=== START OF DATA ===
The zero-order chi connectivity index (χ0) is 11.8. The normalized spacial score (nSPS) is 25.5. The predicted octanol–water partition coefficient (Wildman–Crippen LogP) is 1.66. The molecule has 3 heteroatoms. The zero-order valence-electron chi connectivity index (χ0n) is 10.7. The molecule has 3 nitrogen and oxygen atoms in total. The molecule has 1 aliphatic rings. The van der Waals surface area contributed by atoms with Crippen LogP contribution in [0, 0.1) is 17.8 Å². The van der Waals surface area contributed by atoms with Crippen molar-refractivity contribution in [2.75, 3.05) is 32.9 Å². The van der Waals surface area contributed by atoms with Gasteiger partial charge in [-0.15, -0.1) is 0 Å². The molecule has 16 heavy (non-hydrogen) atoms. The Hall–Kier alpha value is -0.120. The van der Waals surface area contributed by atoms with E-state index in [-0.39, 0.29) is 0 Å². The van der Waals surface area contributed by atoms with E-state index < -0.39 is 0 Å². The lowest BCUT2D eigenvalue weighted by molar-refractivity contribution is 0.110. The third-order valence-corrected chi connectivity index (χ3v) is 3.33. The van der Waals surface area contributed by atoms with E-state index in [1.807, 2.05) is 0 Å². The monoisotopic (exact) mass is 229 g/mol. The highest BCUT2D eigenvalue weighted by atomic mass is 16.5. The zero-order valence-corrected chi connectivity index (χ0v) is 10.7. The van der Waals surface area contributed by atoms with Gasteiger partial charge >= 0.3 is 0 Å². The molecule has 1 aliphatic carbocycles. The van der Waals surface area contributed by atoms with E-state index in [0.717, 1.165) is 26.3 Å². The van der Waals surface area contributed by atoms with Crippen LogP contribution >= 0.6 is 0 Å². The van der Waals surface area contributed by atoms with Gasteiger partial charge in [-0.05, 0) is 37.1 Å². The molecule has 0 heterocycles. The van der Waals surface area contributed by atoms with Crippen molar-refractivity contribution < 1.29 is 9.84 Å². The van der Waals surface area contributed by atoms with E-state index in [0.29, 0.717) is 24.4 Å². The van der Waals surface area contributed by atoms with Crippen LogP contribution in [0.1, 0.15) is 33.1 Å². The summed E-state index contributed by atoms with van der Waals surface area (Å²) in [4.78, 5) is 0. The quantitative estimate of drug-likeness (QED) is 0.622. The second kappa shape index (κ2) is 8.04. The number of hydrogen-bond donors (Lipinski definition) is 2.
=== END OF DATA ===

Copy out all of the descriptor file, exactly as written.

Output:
The zero-order chi connectivity index (χ0) is 11.8. The normalized spacial score (nSPS) is 25.5. The predicted octanol–water partition coefficient (Wildman–Crippen LogP) is 1.66. The molecule has 3 heteroatoms. The zero-order valence-electron chi connectivity index (χ0n) is 10.7. The molecule has 3 nitrogen and oxygen atoms in total. The molecule has 1 aliphatic rings. The van der Waals surface area contributed by atoms with Crippen LogP contribution in [0, 0.1) is 17.8 Å². The van der Waals surface area contributed by atoms with Crippen molar-refractivity contribution in [2.75, 3.05) is 32.9 Å². The van der Waals surface area contributed by atoms with Gasteiger partial charge in [-0.15, -0.1) is 0 Å². The molecule has 16 heavy (non-hydrogen) atoms. The Hall–Kier alpha value is -0.120. The van der Waals surface area contributed by atoms with E-state index in [-0.39, 0.29) is 0 Å². The van der Waals surface area contributed by atoms with E-state index < -0.39 is 0 Å². The lowest BCUT2D eigenvalue weighted by molar-refractivity contribution is 0.110. The third-order valence-corrected chi connectivity index (χ3v) is 3.33. The van der Waals surface area contributed by atoms with E-state index in [1.807, 2.05) is 0 Å². The monoisotopic (exact) mass is 229 g/mol. The highest BCUT2D eigenvalue weighted by atomic mass is 16.5. The zero-order valence-corrected chi connectivity index (χ0v) is 10.7. The van der Waals surface area contributed by atoms with Gasteiger partial charge >= 0.3 is 0 Å². The molecule has 1 aliphatic carbocycles. The van der Waals surface area contributed by atoms with E-state index in [0.717, 1.165) is 26.3 Å². The van der Waals surface area contributed by atoms with Crippen LogP contribution >= 0.6 is 0 Å². The van der Waals surface area contributed by atoms with Gasteiger partial charge in [-0.05, 0) is 37.1 Å². The molecule has 0 heterocycles. The van der Waals surface area contributed by atoms with Crippen molar-refractivity contribution < 1.29 is 9.84 Å². The van der Waals surface area contributed by atoms with E-state index in [0.29, 0.717) is 24.4 Å². The van der Waals surface area contributed by atoms with Crippen LogP contribution in [0.1, 0.15) is 33.1 Å². The summed E-state index contributed by atoms with van der Waals surface area (Å²) in [4.78, 5) is 0. The quantitative estimate of drug-likeness (QED) is 0.622. The second kappa shape index (κ2) is 8.04. The number of hydrogen-bond donors (Lipinski definition) is 2.